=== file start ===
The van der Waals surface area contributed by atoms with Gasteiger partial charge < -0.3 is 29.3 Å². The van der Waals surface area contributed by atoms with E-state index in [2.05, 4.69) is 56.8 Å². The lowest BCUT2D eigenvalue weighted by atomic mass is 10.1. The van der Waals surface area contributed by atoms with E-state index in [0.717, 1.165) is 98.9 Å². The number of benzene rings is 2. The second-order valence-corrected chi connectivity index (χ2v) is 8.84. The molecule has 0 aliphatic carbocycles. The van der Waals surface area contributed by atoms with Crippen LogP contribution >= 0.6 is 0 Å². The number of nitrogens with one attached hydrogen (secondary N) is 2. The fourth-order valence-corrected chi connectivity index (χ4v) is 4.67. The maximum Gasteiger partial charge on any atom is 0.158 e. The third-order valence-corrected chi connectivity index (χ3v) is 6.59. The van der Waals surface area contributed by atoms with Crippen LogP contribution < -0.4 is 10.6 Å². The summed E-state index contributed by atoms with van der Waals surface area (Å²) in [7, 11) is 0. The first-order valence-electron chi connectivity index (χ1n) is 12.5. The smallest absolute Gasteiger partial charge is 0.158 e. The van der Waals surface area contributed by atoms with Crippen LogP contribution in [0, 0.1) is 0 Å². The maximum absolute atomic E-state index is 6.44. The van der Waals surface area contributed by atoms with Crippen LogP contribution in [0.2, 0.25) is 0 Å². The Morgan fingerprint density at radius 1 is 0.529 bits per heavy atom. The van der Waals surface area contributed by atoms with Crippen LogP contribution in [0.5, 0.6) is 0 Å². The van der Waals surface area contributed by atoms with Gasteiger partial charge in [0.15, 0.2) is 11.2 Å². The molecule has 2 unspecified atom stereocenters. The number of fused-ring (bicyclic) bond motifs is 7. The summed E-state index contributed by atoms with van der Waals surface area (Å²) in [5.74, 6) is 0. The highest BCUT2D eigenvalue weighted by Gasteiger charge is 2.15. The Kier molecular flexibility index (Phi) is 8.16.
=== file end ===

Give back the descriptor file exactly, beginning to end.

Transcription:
The van der Waals surface area contributed by atoms with Gasteiger partial charge < -0.3 is 29.3 Å². The van der Waals surface area contributed by atoms with E-state index in [2.05, 4.69) is 56.8 Å². The lowest BCUT2D eigenvalue weighted by atomic mass is 10.1. The van der Waals surface area contributed by atoms with E-state index in [0.717, 1.165) is 98.9 Å². The number of benzene rings is 2. The second-order valence-corrected chi connectivity index (χ2v) is 8.84. The molecule has 0 aliphatic carbocycles. The van der Waals surface area contributed by atoms with Crippen LogP contribution >= 0.6 is 0 Å². The number of nitrogens with one attached hydrogen (secondary N) is 2. The fourth-order valence-corrected chi connectivity index (χ4v) is 4.67. The maximum Gasteiger partial charge on any atom is 0.158 e. The third-order valence-corrected chi connectivity index (χ3v) is 6.59. The van der Waals surface area contributed by atoms with Crippen LogP contribution < -0.4 is 10.6 Å². The summed E-state index contributed by atoms with van der Waals surface area (Å²) in [7, 11) is 0. The first-order valence-electron chi connectivity index (χ1n) is 12.5. The smallest absolute Gasteiger partial charge is 0.158 e. The van der Waals surface area contributed by atoms with Crippen LogP contribution in [0, 0.1) is 0 Å². The maximum absolute atomic E-state index is 6.44. The van der Waals surface area contributed by atoms with Crippen LogP contribution in [0.2, 0.25) is 0 Å². The Morgan fingerprint density at radius 1 is 0.529 bits per heavy atom. The van der Waals surface area contributed by atoms with Crippen LogP contribution in [0.5, 0.6) is 0 Å². The van der Waals surface area contributed by atoms with Gasteiger partial charge in [0.15, 0.2) is 11.2 Å². The molecule has 2 unspecified atom stereocenters. The number of fused-ring (bicyclic) bond motifs is 7. The summed E-state index contributed by atoms with van der Waals surface area (Å²) in [5.74, 6) is 0. The highest BCUT2D eigenvalue weighted by Gasteiger charge is 2.15. The Kier molecular flexibility index (Phi) is 8.16.